How often do we have thoughts about choices like “what should I eat for breakfast today” or “what time should I wake up tomorrow? These minor decisions, seemingly trivial tasks, still demand attention and tire you out.
You need to understand one simple thought: you don’t have to make decisions all the time. Breakfast is just breakfast, and you can wake up simultaneously, especially since doctors advise. Once you stop wasting time on minor decisions, you’ll feel your energy freed up for the really important tasks. But how do you know when it’s okay to give up on decisions at some points? It’s simple: if a task has little effect on you and no negative consequences if you make the wrong choice, then it’s not worth the attention.
3. Limit your decision-making time and use efficient time
Studies show that people are productive for the first 3 hours of the day. So, above all, use this time for the most difficult decisions. If you continue to spend those hours thinking about what to eat or what to wear, you will not only mindlessly waste efficient hours but also quickly become tired so that you have no energy left to make important decisions.
In addition, limit the amount of time you have to choose. This may cause even more tension at first, but by setting a time limit for each task, you’ll keep them under more control than when you don’t know the limits.
4. Ask for help
Many people try to make decisions on their own, even if they affect others. This doesn’t seem right, and sometimes you not only can but need to ask for help from those around you to at least get their opinion.
We think you’ve noticed that even when you’ve made an unambiguous decision, there are still doubts swirling around in your head. But your doubts disappear as soon as someone whose opinion you are considering confirms your choice.
In addition, by asking for help from other people, you can get an alternative opinion on this or that decision and determine its priority, relevance, and other parameters. And it also helps shift some of the responsibility for the decision to others, at least in the subconscious.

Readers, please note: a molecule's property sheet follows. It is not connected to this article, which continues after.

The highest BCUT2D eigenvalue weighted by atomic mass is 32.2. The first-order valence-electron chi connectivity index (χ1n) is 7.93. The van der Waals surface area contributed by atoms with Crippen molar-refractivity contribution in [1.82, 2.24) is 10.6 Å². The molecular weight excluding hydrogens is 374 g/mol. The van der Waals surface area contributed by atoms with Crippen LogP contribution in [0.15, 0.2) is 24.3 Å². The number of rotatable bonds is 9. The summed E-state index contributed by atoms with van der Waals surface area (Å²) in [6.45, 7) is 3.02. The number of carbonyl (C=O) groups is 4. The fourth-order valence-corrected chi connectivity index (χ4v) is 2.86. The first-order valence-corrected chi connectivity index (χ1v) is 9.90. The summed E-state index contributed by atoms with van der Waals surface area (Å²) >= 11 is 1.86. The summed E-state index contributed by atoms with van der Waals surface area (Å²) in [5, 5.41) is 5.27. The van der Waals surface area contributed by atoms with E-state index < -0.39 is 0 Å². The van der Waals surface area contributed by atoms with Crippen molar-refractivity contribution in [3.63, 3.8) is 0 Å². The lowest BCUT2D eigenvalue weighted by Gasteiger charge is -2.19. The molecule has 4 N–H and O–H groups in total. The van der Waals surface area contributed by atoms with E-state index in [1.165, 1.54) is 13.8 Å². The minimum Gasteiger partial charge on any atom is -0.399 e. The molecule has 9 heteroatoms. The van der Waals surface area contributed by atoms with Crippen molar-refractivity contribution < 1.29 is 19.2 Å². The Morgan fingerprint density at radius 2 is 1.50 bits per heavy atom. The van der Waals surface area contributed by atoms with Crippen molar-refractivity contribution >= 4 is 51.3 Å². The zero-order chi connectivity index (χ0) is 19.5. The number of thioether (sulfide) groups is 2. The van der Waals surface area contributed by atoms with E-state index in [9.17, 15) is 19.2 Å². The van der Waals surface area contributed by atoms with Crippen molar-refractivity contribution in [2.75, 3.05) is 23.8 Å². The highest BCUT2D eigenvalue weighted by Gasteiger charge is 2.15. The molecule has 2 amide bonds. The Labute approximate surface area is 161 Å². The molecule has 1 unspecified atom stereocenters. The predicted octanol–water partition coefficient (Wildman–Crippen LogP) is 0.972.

5. Simplify the options
Often decision fatigue comes from having too many options. The brain is generally sluggish and wants to work as little as possible, and when it is forced to think about many options, it has to calculate different outcomes, which can lead to rapid overload.
So don’t overcomplicate it; try to simplify the choice as much as possible, reducing it to a couple of options. It’s worth prioritizing here. If the composition is not particularly bad, and the price is better than that of more chemical analogs, then you can take it.
It is best to reduce the choice to “yes” or “no.” This will help make decisions much easier and faster.
6. Take breaks
To combat decision fatigue, you should take small breaks periodically throughout the day to distract yourself from tasks.
This can be a snack, a short walk in the fresh air, hanging out on social networks, anything, as long as the brain was distracted from its routine and could rest, and then with new strength to get down to business. But the breaks should not be chaotic; it is better to choose in advance a certain time when your energy is reduced. You can determine this time only experimentally, paying attention to when decisions are the most difficult for you. It is at this time, and it is necessary to give yourself a rest.
According to several studies, a typical workday should be broken up into sessions that last approximately 50 minutes and are followed by breaks between 15 and 20 minutes. A break should be at least ten minutes long, during which time you should avoid making decisions and permit yourself to relax.